The 24/7 Title: It’s Like A Title On The Line At All Times, Except Not All The Time
Did it feel like Smackdown had more wrestling action? Of course it did but that’s simple math. Turns out doing four matches in a two hour block makes for more action than four matches in a three hour block like Raw had the night before.
Smackdown continues to be a slightly better show, but it’s not by a large margin. The Kevin Owens / Kofi feud was put to rest with an absolute clean win by Kingston to start the show which is fine as Kofi has to turn his attention to Dolph Ziggler now for the next two weeks before Dolph hits the comedy club circuit again. I still feel a bit cheated out of a prolonged KO face run.
Bayley beats Lacey Evans and now it looks like she’s about to get into something with Charlotte and that is something to be genuinely excited about. Lacey is still a bit rough in the ring, but she’s getting better each week and having her in consecutive matches against three of the four horsewomen is a great way to get her up to speed. She can certainly hold her own on the mic and I’ve really liked how they’ve booked her in two losses against the champs. She’s been “close” but has fallen short, but you can easily play that off as someone who is still a relative rookie in WWE and hanging in there against the best.
Also I haven’t finished reading the 24/7 Championship rules and regulations book, but doesn’t Roman pinning Elias make him the champ? Did I miss something there? Is the title not on the line when the champ is in a tag match? That doesn’t make it the 24/7 championship then does it? Also, it’s been two weeks now, can we not get some random tweet on a Thursday afternoon that the 24/7 title changed hands? Maybe a video clip of R-Truth trying to get a Happy Meal at McDonalds, but Drake Maverick badly disguised as Ronald McDonald and attacking Truth and winning the title? How has WWE not take advantage of social media on this thing yet?
If you’re going to make a goofy ass title and have a goofy ass concept for it, then give me goofy ass videos already!
NXT: It’s Like AEW, But It’s A WWE Brand You Actually Enjoy
Just like every other brand in WWE, NXT is as predictable as the main brands, but in a slightly different way.
After each Takeover, rivalries and stories are reset and things are kinda ho-hum and the next couple of episodes are ok, but nothing to really write home about. Then they announce a new takeover event a good month or so in advance and the next three to four weeks after are a nice steady build, almost seemingly out of nowhere where you go from feeling blah about the show to remembering just how good NXT is, and then the go-home show before Takeover the reveal the final card and have one or two more good moments to help set up the big weekend show and suddenly you’re amped for what will no doubt be a great Takeover – and it is, and then the cycle begins anew.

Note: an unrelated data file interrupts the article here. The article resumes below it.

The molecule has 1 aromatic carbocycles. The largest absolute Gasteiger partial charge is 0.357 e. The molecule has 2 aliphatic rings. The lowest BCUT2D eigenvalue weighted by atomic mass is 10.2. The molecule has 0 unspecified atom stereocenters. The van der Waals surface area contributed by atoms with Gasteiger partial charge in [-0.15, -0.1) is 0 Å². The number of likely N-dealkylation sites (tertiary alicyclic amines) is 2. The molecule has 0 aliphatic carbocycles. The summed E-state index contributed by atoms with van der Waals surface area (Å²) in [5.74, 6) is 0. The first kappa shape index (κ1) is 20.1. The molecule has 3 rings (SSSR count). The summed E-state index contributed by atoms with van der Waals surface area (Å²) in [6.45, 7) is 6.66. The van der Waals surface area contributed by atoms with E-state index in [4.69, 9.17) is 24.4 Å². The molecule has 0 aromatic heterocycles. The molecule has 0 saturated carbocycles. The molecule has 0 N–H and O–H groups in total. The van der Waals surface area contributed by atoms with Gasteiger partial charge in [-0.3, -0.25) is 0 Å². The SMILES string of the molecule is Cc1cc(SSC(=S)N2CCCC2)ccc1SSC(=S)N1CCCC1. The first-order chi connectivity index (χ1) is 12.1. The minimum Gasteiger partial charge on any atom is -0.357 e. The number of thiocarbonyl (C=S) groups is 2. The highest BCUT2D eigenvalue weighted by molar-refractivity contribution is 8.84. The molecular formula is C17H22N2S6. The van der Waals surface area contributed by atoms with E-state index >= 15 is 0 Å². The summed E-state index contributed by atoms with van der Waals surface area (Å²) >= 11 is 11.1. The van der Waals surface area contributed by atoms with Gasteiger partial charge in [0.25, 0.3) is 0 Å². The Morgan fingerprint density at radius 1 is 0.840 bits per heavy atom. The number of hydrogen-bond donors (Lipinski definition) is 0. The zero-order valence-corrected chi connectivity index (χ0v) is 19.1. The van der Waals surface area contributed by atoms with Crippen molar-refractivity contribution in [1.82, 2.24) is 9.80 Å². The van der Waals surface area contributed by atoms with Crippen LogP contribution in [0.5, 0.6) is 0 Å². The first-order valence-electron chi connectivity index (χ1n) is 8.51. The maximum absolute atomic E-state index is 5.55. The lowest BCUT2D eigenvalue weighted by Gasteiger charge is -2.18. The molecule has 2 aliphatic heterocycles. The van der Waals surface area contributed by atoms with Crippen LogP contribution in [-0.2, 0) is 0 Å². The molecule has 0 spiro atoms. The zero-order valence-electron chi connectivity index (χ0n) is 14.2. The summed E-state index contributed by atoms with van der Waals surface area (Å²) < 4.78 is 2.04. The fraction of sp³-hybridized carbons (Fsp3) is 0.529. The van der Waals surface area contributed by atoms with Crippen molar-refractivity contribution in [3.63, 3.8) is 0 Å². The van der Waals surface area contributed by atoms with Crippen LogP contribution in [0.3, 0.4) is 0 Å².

This is your Takeover XXV (wrestling needs more roman numerals dammit) lineup:
Matt Riddle vs. Roderick Strong
North American Championship: Velveteen Dream (c) vs. Tyler Breeze
NXT Women’s Championship: Shayna Baszler (c) vs. Io Shirai
Ladder Match for Vacant NXT Tag Team Titles: Street Profits vs. Undisputed Era vs. Forgotten Sons vs. Oney Lorcan and Danny Burch
NXT Championship: Johnny Gargano (c) vs. Adam Cole
Hot. Friggin. Damn.
Jon Moxley: It’s Like Dean Ambrose, With Less Vince Standing In The Way
Was anyone really surprised by what Jon Moxley had to say on the Talk Is Jericho Podcast? Of course not. We all knew he wasn’t happy, we all know there are multiple talents in WWE not happy. (#FreeTheRevival) It was still a bit alarming to hear how suffocating it has become creatively on the main rosters of WWE and how out of touch Vince has become with his audience.
If nothing else, even if you want to remain a die-hard loyal WWE fan, you should still be rooting for AEW’s success to prove that if you give talent control over their characters and let them run with it, great things can happen.
Somewhere along the way when WWE became publicly traded and then PG friendly, they got insanely scared that wrestling talent wouldn’t be able to help themselves and say or do the wrong things during live TV. It’s a valid concern of course, but Vince and company have gone too far the other way in terms of playing safe.
Re-watch Jon Moxley’s stuff since he left WWE. Re-watch the “break out” video he produced on Twitter. Watch his AEW debut again. Watch the video he produced announcing his upcoming NJPW debut.
Is any of that not PG? That’s been my biggest takeaway from anything Moxley has done and as he was doing his thing Saturday night in a brawl with the best wrestler in the world today to close out the show: “This is all stuff he could have easily done in WWE if they gave him a chance.” Maybe because the Moxley name carries a certain weight with it still, maybe because we can associate just how talented Dean Ambrose was in WWE with the legend of his deathmatch exploits and combine the two. It does make me wonder what could have been if we had Dean Ambrose in WWE but they allowed him to bring back a little bit of that Jon Moxley swagger and let him create his own promos. As Jon himself noted, he actually nixed a line that he knew could have been damaging to WWE sponsors, so these guys know the limits.
He wants what we all want: wrestling to be good and be successful. Because when you get right down to it, we’re all just a bunch of big fans of pro wrestling.
— All Elite Wrestling (@AEWrestling) May 27, 2019